The main refrain on YomKippur is “Tshuva, tefillah and tzedaka, maavirinetroahhagzera.” I say this in Hebrew transliteration because each word is multilayered, powerful, and significant and difficult to translate but I will attempt it. Tshuva, (return to our sources) tefillah (prayer) and tzedaka (doing just acts) can have the power to mollify evil outcomes.
To be continued… gmartov: traditonal greeting at the end of Yom Kippur – May our prayers be fulfilled for good in the next year and within our lifetimes.
May we all pray together this YomKippur for the tshuva (improved behaviour) of every Jew, every human being, every government, and all peoples in the Universe. Even a slight improvement in each individual’s awareness and behavior can have a major impact on all of us.
Wishing you a good and sweet year during this coming year.
Today I attended the CIJR Colloquium on the Iranian question. Three professors, Prof. Frederick Krantz, Chair (Concordia University), Prof. Harold Waller (McGill University),
and Prof. Norrin Ripsman (Concordia University) all spoke on the topic of Syria, Egypt and the “Arab Spring”: Israel’s Security Situation, following an introduction by Rabbi Yonah Rosner.
The Rabbi spoke using the drama of the Purim story as a backdrop. (This week will host the Jewish celebration of Purim, March 7th & 8th). Yesterday, in synagogues, in Israel and all over the world, Jews participated in Shabbat Zachor, the Sabbath before Purim which each year reminds us of the injunction “to remember and not to forget” those who have attacked our innocents in the past, (Deuteronomy 25:17-19) or the dangers that these kinds of enemies pose at any time. In my own synagogue Rabbi Aigin also spoke about these issues.
Iran has made open and clear threats to annihilate the Jewish people, to wipe Israel off the map. Both Rabbis reminded us of Queen Esther’s injunction, and the importance of Jewish unity in the face of these kinds of threats. Our history reminds us that threats are serious. And as Prof. Krantz (a historian), pointed out, the only difference between pre Holocaust times and post Holocuast times is that the Jewish people now have a state, the independent State of Israel, and a well trained army and armaments to address these kinds of threats.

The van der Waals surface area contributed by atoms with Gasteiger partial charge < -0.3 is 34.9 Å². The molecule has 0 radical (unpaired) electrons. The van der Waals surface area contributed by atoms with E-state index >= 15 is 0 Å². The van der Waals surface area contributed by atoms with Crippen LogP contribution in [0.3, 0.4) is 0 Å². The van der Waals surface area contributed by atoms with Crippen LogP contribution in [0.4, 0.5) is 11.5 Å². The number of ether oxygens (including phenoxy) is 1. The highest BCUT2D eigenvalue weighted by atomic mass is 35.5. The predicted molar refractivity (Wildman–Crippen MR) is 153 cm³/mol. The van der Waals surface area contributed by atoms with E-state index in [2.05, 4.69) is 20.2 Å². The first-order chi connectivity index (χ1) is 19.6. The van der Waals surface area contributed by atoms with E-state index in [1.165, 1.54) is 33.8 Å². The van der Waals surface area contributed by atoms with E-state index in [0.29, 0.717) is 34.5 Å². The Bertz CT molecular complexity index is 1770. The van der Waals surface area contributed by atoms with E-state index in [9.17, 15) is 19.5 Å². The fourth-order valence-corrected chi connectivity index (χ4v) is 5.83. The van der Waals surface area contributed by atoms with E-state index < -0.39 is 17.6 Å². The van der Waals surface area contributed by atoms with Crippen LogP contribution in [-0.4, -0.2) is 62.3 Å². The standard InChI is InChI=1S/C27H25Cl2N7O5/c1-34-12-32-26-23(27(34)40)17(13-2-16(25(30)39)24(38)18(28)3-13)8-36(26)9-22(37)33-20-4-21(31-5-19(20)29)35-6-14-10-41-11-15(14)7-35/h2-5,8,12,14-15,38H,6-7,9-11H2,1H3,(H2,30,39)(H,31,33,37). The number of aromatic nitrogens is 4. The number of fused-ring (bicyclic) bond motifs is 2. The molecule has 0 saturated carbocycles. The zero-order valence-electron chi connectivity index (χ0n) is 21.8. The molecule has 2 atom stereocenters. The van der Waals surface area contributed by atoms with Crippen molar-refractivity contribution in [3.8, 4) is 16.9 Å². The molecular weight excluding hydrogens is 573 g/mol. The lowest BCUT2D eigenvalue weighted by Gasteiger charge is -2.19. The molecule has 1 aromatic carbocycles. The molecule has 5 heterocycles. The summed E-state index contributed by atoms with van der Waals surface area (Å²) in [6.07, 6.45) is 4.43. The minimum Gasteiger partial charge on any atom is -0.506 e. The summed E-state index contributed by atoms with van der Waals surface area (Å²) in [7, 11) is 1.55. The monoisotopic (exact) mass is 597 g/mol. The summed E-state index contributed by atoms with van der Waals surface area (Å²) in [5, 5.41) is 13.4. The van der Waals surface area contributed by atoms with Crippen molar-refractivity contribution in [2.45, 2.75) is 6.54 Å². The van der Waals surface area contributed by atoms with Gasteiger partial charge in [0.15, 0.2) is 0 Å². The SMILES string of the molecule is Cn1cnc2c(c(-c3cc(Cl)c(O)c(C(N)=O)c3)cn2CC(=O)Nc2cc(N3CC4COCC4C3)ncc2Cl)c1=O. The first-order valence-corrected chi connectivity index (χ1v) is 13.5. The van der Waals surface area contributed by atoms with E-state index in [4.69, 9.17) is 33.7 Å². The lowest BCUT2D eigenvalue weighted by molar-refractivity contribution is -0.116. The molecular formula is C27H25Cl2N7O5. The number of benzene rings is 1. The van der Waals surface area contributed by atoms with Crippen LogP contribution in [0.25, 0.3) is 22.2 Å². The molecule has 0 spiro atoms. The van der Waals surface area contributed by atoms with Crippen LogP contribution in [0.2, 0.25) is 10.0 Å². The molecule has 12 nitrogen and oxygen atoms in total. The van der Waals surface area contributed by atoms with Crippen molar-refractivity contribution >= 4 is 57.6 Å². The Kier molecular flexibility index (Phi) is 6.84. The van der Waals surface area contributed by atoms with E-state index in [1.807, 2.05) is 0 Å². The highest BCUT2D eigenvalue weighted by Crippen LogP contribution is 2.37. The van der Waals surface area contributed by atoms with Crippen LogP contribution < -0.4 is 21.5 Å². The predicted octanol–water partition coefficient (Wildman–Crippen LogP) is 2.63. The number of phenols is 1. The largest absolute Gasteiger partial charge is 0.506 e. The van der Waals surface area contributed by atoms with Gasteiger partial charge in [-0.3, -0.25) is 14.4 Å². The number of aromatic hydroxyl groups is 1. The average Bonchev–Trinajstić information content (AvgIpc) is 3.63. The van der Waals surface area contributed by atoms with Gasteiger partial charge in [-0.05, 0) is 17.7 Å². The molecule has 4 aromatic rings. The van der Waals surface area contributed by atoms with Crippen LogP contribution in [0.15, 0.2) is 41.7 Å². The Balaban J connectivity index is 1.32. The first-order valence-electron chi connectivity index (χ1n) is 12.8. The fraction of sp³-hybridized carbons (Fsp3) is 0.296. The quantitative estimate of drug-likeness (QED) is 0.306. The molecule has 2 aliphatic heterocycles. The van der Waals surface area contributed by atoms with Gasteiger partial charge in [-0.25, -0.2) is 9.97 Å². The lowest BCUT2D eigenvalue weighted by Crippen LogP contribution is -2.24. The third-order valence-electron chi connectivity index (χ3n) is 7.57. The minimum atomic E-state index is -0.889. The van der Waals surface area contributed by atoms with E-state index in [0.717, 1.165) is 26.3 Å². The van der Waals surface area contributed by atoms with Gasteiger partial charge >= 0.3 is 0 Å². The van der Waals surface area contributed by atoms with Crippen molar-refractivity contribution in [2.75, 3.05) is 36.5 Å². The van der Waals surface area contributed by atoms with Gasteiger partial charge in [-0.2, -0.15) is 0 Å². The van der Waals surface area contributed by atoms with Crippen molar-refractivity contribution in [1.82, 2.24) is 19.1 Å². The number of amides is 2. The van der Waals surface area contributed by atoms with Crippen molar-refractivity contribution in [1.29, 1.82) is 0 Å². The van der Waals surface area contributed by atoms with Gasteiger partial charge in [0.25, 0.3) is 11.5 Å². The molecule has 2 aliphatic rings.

However, we are also reminded that the Book of Esther, never mentions G-d, but only the acts and foibles of men and women, some ordinary and some in authority, Kings and Ministers. Tomorrow President Obama addresses AIPAC, (American Israel Public Affairs Committee) the annual gathering of heads of American Jewish institutions and ordinary folk. We will all have to judge, is Obama Ahashverosh – the weak and easily influenced vacillating King described in the Purim Story who first has his Queen Vashti killed for insubordination, i.e. refusing to appear before his party in the nude, and then gives Haman permission to murder all Jews in his Kingdom on a certain day in spring, the day we celebrate as Purim, in exchange for ten thousand ducats. – not a very wise or compassionate King, although in the end he sees the error of his ways. But rulers are not always wise or compassionate. This we see clearly in our our own time. Most of them seem to be focused clearly on acquiring wealth and retaining power at any cost.
Prof Krantz reminded us of the heavy responsibility that Prime Minister Netanyahu now carries on his shoulders, the responsibility of guarding over six million Jews in Israel and the fate of their brethren in the Diaspora as well. For our fates have and always will be linked. Esther in the Purim story reminds us that if Jews have any hope for redemption they must be united, especially in times of crisis.
The Purim scroll is called the Megillah, and it is a tradition to have fun and to put on satirical plays on Purim, they are called Purimshpiels in Yiddish. Another Yiddish expression is “man tracht und G-t lacht.” Man works and G-d laughs or the English idiomatic equivalent is “Man proposes G-d disposes”.